Childhood
Legends
Narrative

La Llorona

Main Piece:

The following is transcribed from a conversation between the performer (KA) and I (ZM).

KA: Oh, and we have La Llorona.

ZM: Oh! Wait, wait wait, what?

KA: La Llorona?

ZM: What is that?

KA: So, La Llorona is… well just word wise, it’s like someone that cries, a woman that cries a lot. Like “llorar” is cry. La Llorona is, um… It’s this lady… There’s different versions of it, but the version that um I was told is that there’s this lady who was married and she…She and her husband… It was like first love, love at first sight, he saw her and he wanted to marry her. Um, they got married within like a short amount of time after they met, they had kids and she, she kinda like let, quote on quote “let herself go.” Like she wasn’t taking good care of herself because she was like focused on the kids and the kids were like driving her crazy. And one day…She had like two or three kids. Umm, one day, she like completely lost it and ended up like drowning her kids and um, I think killing her husband? For sure, she killed her kids. And then it’s said that she like runs, er walks around like the town crying “Mis hijos! Mis hijos!” Like “My kids! My kids!” Cause after she like snapped out of… like the craziness or whatever, she realized what she had done and she was like upset that her kids were dead. So, she goes around like crying “Mis hijos. Mis hijos.” Crying for her kids. Even though she killed them.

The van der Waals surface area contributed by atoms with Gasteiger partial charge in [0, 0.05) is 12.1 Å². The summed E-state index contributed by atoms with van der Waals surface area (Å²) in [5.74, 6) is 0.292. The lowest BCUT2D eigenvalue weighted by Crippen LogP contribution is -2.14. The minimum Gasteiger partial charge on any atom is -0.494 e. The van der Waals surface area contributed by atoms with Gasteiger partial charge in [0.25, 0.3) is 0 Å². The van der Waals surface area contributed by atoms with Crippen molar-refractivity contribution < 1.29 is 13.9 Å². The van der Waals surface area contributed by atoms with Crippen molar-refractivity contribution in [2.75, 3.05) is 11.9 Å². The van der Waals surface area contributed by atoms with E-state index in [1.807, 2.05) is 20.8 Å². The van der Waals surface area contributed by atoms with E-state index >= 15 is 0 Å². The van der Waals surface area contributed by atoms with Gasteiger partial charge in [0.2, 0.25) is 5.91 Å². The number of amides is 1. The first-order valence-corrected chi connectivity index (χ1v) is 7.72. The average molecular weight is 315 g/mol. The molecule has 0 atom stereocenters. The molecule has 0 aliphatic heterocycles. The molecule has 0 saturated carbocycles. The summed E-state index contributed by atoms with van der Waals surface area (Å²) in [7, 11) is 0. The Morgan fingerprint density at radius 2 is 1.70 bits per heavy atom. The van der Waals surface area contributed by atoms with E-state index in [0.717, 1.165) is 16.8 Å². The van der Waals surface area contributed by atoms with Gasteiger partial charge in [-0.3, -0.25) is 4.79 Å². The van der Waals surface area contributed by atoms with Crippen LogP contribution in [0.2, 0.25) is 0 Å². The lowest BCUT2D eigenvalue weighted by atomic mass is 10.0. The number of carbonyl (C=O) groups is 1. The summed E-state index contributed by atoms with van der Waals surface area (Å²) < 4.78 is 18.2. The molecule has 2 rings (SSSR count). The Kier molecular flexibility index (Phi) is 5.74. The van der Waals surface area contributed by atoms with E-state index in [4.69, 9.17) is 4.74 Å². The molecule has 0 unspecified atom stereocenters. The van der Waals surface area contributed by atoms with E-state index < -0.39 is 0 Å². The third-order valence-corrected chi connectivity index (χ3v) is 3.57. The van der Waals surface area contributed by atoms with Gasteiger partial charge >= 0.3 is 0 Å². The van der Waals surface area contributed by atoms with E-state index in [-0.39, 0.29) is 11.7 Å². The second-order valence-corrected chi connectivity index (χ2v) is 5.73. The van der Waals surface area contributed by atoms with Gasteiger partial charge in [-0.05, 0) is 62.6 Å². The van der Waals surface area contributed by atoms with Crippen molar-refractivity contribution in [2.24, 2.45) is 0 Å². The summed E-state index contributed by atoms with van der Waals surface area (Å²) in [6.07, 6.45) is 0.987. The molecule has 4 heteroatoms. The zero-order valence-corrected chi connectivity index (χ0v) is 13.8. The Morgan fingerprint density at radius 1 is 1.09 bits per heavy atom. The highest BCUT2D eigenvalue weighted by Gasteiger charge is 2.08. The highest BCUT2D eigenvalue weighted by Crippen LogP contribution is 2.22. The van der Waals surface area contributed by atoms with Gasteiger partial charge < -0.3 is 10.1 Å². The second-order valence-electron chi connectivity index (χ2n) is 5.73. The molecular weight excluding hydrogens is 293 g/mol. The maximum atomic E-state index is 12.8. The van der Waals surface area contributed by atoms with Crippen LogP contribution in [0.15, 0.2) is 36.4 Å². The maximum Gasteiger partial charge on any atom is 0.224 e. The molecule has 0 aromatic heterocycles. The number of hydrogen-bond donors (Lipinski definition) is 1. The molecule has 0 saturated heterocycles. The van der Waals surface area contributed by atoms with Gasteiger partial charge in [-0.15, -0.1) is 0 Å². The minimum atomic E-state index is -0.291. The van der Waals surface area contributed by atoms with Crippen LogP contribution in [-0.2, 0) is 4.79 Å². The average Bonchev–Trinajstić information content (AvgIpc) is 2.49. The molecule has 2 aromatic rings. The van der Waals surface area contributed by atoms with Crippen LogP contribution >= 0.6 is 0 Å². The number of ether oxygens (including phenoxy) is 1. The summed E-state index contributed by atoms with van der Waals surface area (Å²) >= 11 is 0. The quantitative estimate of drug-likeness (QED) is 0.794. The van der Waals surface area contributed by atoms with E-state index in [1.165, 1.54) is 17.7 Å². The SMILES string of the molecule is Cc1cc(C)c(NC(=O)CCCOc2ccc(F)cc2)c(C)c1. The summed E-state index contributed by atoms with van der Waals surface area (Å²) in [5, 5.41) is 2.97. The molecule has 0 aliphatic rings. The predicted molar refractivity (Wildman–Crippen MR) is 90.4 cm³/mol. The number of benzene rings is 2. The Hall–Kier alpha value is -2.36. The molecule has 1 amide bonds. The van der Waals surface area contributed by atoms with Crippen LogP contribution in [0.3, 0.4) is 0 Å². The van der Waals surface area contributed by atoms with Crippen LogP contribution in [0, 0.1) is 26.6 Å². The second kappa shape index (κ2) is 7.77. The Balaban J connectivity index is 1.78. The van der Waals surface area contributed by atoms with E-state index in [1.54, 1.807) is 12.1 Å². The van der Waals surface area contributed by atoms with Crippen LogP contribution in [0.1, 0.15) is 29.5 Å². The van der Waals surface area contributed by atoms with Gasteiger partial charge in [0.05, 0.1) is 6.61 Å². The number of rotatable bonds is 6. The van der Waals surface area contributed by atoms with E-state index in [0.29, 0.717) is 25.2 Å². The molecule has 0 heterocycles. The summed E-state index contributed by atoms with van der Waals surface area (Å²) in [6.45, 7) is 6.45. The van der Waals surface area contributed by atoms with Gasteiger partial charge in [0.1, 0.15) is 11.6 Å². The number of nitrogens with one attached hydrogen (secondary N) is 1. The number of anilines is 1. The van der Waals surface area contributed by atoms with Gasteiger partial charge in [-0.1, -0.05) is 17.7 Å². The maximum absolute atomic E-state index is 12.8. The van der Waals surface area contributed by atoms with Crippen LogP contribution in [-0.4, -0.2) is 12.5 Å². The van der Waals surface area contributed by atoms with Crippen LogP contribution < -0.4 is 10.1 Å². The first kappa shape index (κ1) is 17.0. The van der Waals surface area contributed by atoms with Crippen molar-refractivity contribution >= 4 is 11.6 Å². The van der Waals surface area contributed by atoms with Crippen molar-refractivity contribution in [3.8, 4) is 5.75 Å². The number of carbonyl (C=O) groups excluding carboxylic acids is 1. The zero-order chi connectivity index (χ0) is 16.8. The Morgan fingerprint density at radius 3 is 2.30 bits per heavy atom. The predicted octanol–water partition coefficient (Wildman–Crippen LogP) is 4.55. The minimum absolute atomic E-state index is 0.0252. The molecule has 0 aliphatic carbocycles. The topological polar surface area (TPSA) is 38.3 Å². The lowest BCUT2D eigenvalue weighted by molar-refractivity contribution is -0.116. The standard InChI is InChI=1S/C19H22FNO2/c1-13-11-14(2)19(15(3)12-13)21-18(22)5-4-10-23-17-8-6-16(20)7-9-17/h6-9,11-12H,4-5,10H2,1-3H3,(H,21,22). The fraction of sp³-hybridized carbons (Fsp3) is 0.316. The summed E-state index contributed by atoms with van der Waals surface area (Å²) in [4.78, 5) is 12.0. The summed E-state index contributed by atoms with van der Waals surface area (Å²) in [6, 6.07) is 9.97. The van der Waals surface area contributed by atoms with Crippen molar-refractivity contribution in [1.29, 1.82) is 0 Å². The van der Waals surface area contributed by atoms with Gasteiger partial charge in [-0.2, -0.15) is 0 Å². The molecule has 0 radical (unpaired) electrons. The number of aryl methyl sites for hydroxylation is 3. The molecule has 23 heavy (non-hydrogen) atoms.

ZM: Do you know who told you that story?

KA: Uh, I think my cousin.

 

Context: I was talking to KA about their childhood when this conversation was recorded.

 

Background: KA was born in El Salvador but raised in South Central Los Angeles. She is a junior at the University of Southern California.

 

Analysis:I got really excited to hear this particular story because we discussed it in class, but before that I had never heard of it. I was interested to hear the version of KA who heard the story more organically than how I was exposed. This version included the woman “letting herself go” which I hadn’t heard before. The reference to women caring less about their own appearance after bearing children was an interesting twist.

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